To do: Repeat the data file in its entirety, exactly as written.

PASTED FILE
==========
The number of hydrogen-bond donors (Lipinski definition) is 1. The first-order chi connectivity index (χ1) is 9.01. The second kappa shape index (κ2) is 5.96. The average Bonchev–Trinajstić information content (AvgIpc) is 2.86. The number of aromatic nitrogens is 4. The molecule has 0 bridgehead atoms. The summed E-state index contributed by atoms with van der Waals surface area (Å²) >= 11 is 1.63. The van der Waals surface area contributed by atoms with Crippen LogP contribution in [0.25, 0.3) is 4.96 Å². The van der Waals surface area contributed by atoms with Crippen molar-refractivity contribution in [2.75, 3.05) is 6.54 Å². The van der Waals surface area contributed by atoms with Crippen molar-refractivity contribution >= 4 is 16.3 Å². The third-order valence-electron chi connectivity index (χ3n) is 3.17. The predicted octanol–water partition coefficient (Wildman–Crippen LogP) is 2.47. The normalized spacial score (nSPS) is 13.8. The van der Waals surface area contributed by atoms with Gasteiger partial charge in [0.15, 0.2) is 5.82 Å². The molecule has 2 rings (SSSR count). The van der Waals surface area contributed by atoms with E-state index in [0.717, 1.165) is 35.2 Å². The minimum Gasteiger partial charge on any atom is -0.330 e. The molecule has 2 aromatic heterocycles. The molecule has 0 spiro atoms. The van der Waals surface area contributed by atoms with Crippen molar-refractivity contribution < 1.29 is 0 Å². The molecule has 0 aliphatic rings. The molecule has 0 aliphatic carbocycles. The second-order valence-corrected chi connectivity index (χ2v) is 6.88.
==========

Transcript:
The number of hydrogen-bond donors (Lipinski definition) is 1. The first-order chi connectivity index (χ1) is 9.01. The second kappa shape index (κ2) is 5.96. The average Bonchev–Trinajstić information content (AvgIpc) is 2.86. The number of aromatic nitrogens is 4. The molecule has 0 bridgehead atoms. The summed E-state index contributed by atoms with van der Waals surface area (Å²) >= 11 is 1.63. The van der Waals surface area contributed by atoms with Crippen LogP contribution in [0.25, 0.3) is 4.96 Å². The van der Waals surface area contributed by atoms with Crippen molar-refractivity contribution in [2.75, 3.05) is 6.54 Å². The van der Waals surface area contributed by atoms with Crippen molar-refractivity contribution >= 4 is 16.3 Å². The third-order valence-electron chi connectivity index (χ3n) is 3.17. The predicted octanol–water partition coefficient (Wildman–Crippen LogP) is 2.47. The normalized spacial score (nSPS) is 13.8. The van der Waals surface area contributed by atoms with Gasteiger partial charge in [0.15, 0.2) is 5.82 Å². The molecule has 2 rings (SSSR count). The van der Waals surface area contributed by atoms with E-state index in [0.717, 1.165) is 35.2 Å². The minimum Gasteiger partial charge on any atom is -0.330 e. The molecule has 2 aromatic heterocycles. The molecule has 0 spiro atoms. The van der Waals surface area contributed by atoms with Crippen molar-refractivity contribution < 1.29 is 0 Å². The molecule has 0 aliphatic rings. The molecule has 0 aliphatic carbocycles. The second-order valence-corrected chi connectivity index (χ2v) is 6.88.